Mifflin’s pace stuttered.
Elzey glanced at the other man’s shoes. “It’s not further,” he said.
And it wasn’t—the road narrowed and splintered off into several directions. Elzey took none of them. He squeezed between two buildings that looked constructed overnight, but he knew were older than him. The trailing car took one of the side roads as Mifflin followed, stepping lightly and surprised at the wide courtyard beyond the tight fit.
“We’ll stop here for a minute,” Elzey said. “I want to smoke my last cigarette.”
Mifflin nodded, took his phone from his coat and began tapping at the screen.
“Got somewhere you have to be?”
“No,” Mifflin said.
Elzey removed his last cigarette. He straightened it, crushed the soft pack and returned it to his pocket. He clenched the cigarette between his yellowed, false teeth. “Then what are you doing?”
“I can smell water. Don’t know if it’s the Bosphorus or the Hellespont.”
“Neither,” Elzey said. “Below us in an old aqueduct. Age caught it before you were born. In the summer, and you’ll see for yourself, the smell is quite awful.”
Mifflin pocketed his phone. “Quaint.”
Elzey rubbed the lighter. When he decided it wouldn’t bring him any luck, he lit the cigarette and listened to it burn. He dragged until his chest hurt. Mifflin grimaced at the billowing exhale. Fanning the air, he said, “Will you miss it?”
Elzey looked down at the filter, at the brown circle growing in the middle of the wadding. “The cigarettes or the job?”
Mifflin stood with his hands in his pockets. He wiped something from his shoe across the uneven brickwork. “Both,” he said.
Elzey coughed once and adjusted his smoke, rolling it between his fingers until it rested against the webbing. He drug twice from the corner of his mouth, his hand covering his face like he wanted to keep a secret. “No,” he said.
“Really? How long have you smoked?”
“As long as I’ve been on the job.”
“And you really won’t miss it?”
“I hope not.” He picked a bit of tobacco off his tongue.
“But you will. It’s what you know.”
“Now, it’s what you’ll know.”
They waited in silence while Elzey smoked purposefully and without enjoyment. When he was done, he scrubbed the cigarette against the rough stone and dropped the butt. “Alright then. Through there.” He reached into his pocket.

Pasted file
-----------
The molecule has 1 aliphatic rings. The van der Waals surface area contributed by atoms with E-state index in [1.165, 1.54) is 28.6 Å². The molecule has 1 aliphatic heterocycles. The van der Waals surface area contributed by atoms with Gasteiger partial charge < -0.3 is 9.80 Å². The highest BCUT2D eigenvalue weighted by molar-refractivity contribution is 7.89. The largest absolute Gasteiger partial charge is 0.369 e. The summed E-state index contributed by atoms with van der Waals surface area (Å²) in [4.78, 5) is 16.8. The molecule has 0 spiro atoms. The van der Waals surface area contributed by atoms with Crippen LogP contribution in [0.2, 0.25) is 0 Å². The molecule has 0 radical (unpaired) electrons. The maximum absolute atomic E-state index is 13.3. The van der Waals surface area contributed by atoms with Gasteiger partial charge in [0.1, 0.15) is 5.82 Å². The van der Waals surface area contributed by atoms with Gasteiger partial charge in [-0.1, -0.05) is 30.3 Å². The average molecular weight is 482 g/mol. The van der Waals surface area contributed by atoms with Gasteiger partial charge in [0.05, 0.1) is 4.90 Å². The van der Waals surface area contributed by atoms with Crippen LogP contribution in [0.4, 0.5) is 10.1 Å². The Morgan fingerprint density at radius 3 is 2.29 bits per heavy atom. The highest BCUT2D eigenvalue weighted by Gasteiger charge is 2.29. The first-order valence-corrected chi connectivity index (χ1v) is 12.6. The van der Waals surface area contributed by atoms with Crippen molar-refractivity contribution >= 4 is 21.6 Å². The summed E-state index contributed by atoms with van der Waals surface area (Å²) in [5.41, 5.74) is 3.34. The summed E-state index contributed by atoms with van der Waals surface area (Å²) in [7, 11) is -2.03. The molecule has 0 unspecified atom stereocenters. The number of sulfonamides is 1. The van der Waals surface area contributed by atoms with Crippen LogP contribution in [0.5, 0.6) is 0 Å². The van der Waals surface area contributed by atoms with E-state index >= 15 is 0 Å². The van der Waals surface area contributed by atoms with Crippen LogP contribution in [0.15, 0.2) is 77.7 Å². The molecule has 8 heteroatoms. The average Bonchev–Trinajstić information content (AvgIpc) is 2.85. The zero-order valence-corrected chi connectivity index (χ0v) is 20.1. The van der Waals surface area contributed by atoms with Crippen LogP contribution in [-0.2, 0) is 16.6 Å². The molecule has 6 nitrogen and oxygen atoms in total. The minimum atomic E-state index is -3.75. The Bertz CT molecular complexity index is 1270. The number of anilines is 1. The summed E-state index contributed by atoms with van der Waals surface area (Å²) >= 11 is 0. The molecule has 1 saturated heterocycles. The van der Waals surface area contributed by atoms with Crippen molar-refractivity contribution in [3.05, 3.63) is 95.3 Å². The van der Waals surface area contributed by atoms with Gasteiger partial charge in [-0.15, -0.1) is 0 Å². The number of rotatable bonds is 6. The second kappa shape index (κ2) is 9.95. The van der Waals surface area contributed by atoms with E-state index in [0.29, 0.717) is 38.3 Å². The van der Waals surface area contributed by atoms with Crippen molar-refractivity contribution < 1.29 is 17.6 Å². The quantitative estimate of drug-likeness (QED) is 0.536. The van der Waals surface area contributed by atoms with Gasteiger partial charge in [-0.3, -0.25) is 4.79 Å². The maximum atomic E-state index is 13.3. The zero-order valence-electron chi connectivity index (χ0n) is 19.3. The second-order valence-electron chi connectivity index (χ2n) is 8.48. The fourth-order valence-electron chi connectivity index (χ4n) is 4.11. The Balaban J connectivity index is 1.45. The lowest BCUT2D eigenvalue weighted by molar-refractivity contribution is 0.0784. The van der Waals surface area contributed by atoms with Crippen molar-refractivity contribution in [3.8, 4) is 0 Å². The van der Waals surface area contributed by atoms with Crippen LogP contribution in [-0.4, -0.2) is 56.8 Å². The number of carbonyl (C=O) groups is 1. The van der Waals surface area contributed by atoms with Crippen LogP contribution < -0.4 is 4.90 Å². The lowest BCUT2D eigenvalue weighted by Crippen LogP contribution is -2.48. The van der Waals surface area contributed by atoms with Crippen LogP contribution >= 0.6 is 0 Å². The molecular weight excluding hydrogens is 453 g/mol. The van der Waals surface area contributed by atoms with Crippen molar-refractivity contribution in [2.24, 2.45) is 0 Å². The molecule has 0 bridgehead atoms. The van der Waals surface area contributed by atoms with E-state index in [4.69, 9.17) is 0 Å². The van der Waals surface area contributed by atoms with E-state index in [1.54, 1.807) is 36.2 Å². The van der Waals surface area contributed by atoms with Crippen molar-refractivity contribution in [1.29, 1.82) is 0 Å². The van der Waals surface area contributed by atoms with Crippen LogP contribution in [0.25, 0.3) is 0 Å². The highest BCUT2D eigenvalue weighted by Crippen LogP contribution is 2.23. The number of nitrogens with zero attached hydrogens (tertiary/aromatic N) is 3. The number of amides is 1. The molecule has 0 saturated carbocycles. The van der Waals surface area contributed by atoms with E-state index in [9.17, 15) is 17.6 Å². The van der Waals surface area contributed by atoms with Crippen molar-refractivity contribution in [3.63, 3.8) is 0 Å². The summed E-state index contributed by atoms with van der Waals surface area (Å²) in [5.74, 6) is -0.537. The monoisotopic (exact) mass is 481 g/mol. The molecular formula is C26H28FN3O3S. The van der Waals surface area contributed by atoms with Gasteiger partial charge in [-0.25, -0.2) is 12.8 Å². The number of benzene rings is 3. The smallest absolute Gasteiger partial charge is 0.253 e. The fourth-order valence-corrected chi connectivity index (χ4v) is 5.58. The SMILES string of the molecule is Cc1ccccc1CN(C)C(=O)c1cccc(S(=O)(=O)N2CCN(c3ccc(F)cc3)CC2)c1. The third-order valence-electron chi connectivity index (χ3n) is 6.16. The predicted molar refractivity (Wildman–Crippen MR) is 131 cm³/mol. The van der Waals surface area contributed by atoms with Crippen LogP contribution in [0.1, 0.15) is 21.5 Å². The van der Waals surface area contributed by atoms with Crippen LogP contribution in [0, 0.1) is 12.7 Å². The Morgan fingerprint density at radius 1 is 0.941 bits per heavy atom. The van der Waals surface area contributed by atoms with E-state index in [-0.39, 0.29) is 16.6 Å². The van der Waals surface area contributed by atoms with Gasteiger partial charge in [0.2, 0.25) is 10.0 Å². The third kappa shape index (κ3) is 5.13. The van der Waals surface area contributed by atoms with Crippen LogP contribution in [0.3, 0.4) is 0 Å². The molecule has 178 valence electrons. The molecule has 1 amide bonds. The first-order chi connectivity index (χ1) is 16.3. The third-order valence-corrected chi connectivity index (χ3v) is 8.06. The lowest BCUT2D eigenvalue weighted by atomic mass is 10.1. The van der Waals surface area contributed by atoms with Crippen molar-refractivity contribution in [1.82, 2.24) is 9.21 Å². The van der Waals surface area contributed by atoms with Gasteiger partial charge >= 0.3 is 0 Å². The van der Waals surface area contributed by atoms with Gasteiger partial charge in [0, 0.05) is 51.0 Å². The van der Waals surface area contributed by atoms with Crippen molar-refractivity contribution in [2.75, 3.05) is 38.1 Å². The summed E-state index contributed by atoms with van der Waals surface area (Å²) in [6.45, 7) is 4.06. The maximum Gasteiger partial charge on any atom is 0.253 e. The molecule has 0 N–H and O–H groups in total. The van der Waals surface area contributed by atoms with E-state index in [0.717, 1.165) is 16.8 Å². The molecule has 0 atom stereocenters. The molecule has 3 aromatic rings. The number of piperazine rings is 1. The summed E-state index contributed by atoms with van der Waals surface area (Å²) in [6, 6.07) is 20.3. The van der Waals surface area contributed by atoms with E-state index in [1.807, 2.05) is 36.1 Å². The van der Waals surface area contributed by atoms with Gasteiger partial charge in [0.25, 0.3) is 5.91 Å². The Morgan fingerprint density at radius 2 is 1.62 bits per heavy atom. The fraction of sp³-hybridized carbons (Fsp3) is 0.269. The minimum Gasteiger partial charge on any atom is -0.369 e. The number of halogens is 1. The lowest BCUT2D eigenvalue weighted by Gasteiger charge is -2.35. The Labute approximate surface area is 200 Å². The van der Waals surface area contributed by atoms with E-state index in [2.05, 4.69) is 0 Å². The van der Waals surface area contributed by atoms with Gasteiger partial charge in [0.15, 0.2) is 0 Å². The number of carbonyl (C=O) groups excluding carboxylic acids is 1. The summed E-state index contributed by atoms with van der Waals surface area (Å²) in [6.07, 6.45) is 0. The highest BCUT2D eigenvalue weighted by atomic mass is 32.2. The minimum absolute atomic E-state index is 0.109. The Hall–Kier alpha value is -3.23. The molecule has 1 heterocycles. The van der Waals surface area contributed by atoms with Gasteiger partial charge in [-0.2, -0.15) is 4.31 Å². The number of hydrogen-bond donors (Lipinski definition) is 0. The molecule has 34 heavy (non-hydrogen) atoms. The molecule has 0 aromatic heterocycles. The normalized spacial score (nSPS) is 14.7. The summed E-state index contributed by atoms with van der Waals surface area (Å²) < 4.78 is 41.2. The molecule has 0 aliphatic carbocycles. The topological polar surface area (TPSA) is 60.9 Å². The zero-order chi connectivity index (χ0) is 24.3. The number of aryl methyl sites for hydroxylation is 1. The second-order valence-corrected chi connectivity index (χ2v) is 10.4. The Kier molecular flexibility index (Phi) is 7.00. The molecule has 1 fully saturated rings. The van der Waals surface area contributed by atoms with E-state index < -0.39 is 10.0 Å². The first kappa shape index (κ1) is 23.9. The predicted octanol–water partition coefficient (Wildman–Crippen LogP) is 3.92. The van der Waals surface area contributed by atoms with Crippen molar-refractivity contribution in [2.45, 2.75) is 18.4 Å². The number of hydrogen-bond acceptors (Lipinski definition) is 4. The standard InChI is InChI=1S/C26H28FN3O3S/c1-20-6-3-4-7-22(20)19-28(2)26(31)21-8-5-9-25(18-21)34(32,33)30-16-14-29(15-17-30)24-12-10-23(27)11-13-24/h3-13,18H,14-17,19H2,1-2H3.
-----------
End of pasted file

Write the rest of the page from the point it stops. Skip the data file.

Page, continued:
Mifflin moved toward the alcove.
Elzey quickstepped behind him. He grabbed the back of Mifflin’s neck and slipped the knife quickly between ribs. The point of the blade pierced kidney and the pain stopped the scream even as he opened his mouth.
Elzey pushed him deeper into the alcove, stabbing as they went.
When it was over, he removed Mifflin’s wallet and dropped the empty pack of cigarettes. He pocketed the cash, removed the credit cars and pitched the wallet into the courtyard. He walked slowly down the steps, desperately wanting another cigarette even as his chest ached.
He steadied himself and looked back once a the crumpled body wrapped in shadow and shade, all except the polished, shoes gleaming in the noonday sun spilling through the top of the courtyard.
Elzey coughed once and poked at his right rib. After the pain passed, he reached into his pocket for a handful of the butts he had saved through the morning. He walked straight ahead to another crevice between the two buildings leading out into yet another set of streets. He scattered the butts at the head of the narrow alleyway and then exited through the south side of the courtyard.
He dropped Mifflin’s credit cards on the sidewalk and crossed the street to the waiting car. Neither of the two men in the front spoke until after Elzey had thrown the knife into the Hellespont.
“We’re admirers of your work, Sir,” the balding one said.
“Would you like a cigarette?”
“No,” Elzey said, “I don’t smoke.”
Chad Eagleton is a writer living in the Midwest with his wife and dog. His work has been published in Powder Burn Flash, A Twist of Noir, Bad Things Pulp Pages, The Pulp Pusher, Beat To A Pulp, Darkest Before The Dawn, and Crimefactory.